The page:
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Anomalous Green Fireballs: Were Early “Alien Drone” Theories Misleading?

Late October is an ideal time for stargazing, since the annual Orionid meteor shower occurs, where Earth’s skies are pummeled with bits of cosmic debris that burn brilliantly as they coast through the atmosphere.

This morning at about 5:45 Eastern Time, I ran outside with a hot cup of freshly brewed, French pressed coffee, and within about half an hour had seen between 9 and 15 shooting stars. While some were mere flickers of light skimming the atmosphere, others left bright pink tails that lingered for several seconds in the sky after the meteor itself had burnt up.

While I enjoy spotting shooting stars for fun, meteors have probably been on my mind over the last few days more specifically because I have been reviewing a reprint of Edward Ruppelt’s The Report of Unidentified Flying Objects, 1956 Edition. For those unfamiliar with the manuscript, this is a remarkably revealing dissertation, dealing with a variety of early Project Blue Book investigations into various UFO related phenomenon, and the book’s fourth chapter deals with a particularly interesting variety of early UFO: Anomalous Green Fireballs.

During the late 1940s when the most famous “Green Fireball” reports were taking place, there were some interesting assessments made by scientific minds who engaged in debate over the phenomenon. One view, held by many at the time, was not only that these objects may be extraterrestrial in nature, but that they had been “probes” or “drones” piloted remotely by an alien craft suspended above Earth at an altitude of several hundred miles. The logic behind this was based on three factors presenting varying levels of difficulty pertaining to human spaceflight, which had been applied thusly to presumed extraterrestrials. They were as follows:

1) The difficulties associated with exiting the atmosphere of a planet like Earth,
2)  The difficulties of space travel in general, and
3) The very difficult scenario involving re-entry into an Earth-like atmosphere

Due to the troubles such interplanetary modes of transportation would likely present, the scientists observing these famous “Green Fireballs” presumed, based on then state-of-the-art theories regarding how human astronauts might observe an alien planet in the future, that aliens were foregoing the trouble of entering our atmosphere at all, and simply piloting little “drones” to gather atmospheric data, which then very likely burnt up during the process of entry, and thus removed any ability for wreckage or other alien memorabilia to be recovered.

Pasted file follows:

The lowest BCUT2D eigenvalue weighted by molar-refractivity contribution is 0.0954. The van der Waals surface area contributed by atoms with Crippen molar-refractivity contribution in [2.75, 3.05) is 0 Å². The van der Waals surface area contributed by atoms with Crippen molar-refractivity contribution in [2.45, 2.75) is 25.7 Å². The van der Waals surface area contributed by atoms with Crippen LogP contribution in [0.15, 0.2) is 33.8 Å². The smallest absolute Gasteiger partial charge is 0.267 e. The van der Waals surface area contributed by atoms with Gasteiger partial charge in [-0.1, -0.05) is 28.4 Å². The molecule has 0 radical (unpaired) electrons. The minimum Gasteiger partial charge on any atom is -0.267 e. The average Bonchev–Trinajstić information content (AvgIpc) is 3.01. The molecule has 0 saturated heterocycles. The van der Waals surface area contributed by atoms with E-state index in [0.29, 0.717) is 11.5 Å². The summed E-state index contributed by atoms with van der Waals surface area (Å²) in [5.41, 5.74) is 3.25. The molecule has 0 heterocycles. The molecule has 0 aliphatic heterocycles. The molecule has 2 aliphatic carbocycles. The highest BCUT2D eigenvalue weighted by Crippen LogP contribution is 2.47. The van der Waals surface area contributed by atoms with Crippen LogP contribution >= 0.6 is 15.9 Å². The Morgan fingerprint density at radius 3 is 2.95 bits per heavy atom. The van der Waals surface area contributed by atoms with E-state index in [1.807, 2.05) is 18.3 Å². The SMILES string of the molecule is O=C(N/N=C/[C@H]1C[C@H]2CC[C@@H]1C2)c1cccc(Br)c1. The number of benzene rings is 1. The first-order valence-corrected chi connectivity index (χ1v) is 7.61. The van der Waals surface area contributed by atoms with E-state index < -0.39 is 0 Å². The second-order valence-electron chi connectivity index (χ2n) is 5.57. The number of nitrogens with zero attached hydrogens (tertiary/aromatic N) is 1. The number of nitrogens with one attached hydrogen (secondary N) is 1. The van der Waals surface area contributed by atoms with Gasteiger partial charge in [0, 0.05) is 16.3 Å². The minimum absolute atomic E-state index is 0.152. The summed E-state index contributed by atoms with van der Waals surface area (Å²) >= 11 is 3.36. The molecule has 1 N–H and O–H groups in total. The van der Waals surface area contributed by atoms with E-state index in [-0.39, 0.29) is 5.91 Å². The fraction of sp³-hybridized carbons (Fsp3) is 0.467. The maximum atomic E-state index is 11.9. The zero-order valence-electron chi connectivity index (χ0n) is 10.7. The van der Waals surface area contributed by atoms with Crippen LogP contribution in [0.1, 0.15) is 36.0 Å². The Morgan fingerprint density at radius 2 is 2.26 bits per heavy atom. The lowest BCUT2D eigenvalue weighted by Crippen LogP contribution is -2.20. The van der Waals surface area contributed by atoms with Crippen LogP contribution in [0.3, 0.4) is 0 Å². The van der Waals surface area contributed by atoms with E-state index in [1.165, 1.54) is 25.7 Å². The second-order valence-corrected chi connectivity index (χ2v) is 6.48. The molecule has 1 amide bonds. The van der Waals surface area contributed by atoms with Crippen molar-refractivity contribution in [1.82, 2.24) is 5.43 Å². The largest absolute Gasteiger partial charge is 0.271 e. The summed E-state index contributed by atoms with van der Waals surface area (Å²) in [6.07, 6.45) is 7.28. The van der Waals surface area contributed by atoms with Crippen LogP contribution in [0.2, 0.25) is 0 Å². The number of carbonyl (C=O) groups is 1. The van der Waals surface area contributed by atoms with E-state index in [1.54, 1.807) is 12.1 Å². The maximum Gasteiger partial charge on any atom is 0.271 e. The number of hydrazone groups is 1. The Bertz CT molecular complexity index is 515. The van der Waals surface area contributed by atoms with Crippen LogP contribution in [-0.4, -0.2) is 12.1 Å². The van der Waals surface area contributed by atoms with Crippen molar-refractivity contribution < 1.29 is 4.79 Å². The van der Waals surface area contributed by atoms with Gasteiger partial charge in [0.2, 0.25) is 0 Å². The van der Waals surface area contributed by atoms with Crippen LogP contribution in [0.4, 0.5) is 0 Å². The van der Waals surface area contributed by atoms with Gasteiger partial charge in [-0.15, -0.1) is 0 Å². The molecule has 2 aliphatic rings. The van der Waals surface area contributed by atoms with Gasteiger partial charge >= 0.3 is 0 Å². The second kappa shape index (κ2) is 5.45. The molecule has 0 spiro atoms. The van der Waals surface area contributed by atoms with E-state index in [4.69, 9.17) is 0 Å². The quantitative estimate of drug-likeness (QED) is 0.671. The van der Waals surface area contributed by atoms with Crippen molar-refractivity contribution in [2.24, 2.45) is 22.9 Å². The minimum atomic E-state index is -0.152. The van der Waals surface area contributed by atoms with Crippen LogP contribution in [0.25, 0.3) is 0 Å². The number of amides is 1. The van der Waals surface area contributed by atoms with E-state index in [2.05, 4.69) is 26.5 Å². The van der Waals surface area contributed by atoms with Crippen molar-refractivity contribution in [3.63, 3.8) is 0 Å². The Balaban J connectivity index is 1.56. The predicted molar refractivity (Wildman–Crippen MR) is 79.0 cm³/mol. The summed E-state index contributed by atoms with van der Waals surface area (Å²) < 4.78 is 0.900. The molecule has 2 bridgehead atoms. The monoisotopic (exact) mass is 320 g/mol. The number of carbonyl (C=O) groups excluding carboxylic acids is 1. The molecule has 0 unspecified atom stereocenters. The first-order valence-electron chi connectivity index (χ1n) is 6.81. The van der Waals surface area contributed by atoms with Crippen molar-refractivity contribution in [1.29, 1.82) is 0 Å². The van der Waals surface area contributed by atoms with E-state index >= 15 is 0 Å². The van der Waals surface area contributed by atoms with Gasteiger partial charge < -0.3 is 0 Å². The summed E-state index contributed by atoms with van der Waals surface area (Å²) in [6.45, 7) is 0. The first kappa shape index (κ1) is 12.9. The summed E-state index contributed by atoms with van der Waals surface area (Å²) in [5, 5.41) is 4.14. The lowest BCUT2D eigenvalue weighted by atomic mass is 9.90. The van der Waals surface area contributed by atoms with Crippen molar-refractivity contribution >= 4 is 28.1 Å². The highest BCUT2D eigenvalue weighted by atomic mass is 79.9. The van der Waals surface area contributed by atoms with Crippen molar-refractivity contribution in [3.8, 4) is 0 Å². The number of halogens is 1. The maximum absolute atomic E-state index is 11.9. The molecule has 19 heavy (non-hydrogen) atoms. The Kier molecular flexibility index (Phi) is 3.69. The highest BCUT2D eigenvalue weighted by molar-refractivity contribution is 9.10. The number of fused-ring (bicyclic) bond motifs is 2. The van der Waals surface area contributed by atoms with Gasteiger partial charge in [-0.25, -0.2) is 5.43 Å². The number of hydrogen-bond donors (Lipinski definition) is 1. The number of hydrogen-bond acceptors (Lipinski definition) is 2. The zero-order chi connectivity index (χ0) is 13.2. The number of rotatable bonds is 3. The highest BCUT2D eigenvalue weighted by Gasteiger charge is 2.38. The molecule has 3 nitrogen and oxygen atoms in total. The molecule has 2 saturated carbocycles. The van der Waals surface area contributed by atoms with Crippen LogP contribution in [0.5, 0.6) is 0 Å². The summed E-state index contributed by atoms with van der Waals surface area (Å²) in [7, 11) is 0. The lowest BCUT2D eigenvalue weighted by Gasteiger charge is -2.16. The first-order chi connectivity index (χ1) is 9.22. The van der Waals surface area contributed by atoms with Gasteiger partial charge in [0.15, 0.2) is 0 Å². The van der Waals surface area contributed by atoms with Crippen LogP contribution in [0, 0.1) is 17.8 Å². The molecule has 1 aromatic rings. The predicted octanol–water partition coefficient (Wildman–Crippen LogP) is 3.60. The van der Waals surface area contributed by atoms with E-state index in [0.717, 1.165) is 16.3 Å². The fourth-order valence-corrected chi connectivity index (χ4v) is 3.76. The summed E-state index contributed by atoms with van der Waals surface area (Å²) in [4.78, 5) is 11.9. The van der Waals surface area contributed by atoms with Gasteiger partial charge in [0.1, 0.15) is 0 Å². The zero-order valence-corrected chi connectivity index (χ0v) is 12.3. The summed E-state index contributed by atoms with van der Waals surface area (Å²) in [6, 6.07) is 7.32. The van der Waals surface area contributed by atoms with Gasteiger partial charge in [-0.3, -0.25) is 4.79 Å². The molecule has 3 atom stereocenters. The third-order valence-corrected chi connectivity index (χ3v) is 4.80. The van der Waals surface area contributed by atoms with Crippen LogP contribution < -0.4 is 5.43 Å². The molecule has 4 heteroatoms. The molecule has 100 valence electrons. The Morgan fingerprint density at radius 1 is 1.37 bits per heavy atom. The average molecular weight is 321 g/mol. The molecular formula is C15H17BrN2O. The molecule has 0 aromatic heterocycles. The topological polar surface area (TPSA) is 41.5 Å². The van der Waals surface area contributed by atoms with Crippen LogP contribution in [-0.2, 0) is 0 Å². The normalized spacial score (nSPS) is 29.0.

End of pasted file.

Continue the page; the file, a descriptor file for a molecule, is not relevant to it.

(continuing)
The reason I bring all this up here is because I find it rather interesting that in the 1940s and 50s, prior to any successful attempts at spaceflight ourselves, scientists were jumping the gun and presupposing how extraterrestrials might be doing it. In fact, if we stop to review the Green Fireball enigma from our modern perspective, the notion that there was anything extraterrestrial going on at all might seem a bit absurd to a few of us; and yet the scientific establishment took the idea very seriously back in 1949.

This is all interesting to me because the speculation was taking place years before any successful attempts at space flight by humans, and of course, also prior to successful reentry into Earth’s atmosphere via space shuttles, etc. And yet, no doubt, these early hypotheses were clearly orchestrating the beginnings of an idea that would continue on for decades to follow, right up to the present: that these objects, whatever they were, were likely interplanetary spacecraft! While we cannot ignore the possibility that some UFOs may represent extraterrestrial craft, one can’t help but wonder how scientists like those Ruppelt mentioned in his book might have interpreted the Green Fireball mystery if they had appeared during the Apollo years, when notions of reentry into Earth’s atmosphere would have seemed much less foreign.

What this clearly shows is that when it came to early interpretation of UFO phenomenon, there were indeed some bold leaps of faith that were taking place among the scientific establishment–perhaps even in the place of otherwise logical assessment. The result, no doubt, contributed greatly to the well-accepted notions of today that extraterrestrial visitation is the clear and obvious solution to the UFO mystery. As I’ve argued many times here at Mysterious Universe and elsewhere, this simply may not be the case, and it cannot be taken as a gospel truth when so little evidence exists to support it. Thus, we might be wise to ask ourselves whether early theories regarding anomalous fireballs were indeed misleading, in that they may have begun to condition us to the idea of extraterrestrial visitation… and at a time where our own understanding of space flight was, at best, rather lacking.

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Micah Hanks is a writer, podcaster, and researcher whose interests cover a variety of subjects. His areas of focus include history, science, philosophy, current events, cultural studies, technology, unexplained phenomena, and ways the future of humankind may be influenced by science and innovation in the coming decades. In addition to writing, Micah hosts the Middle Theory and Gralien Report podcasts.
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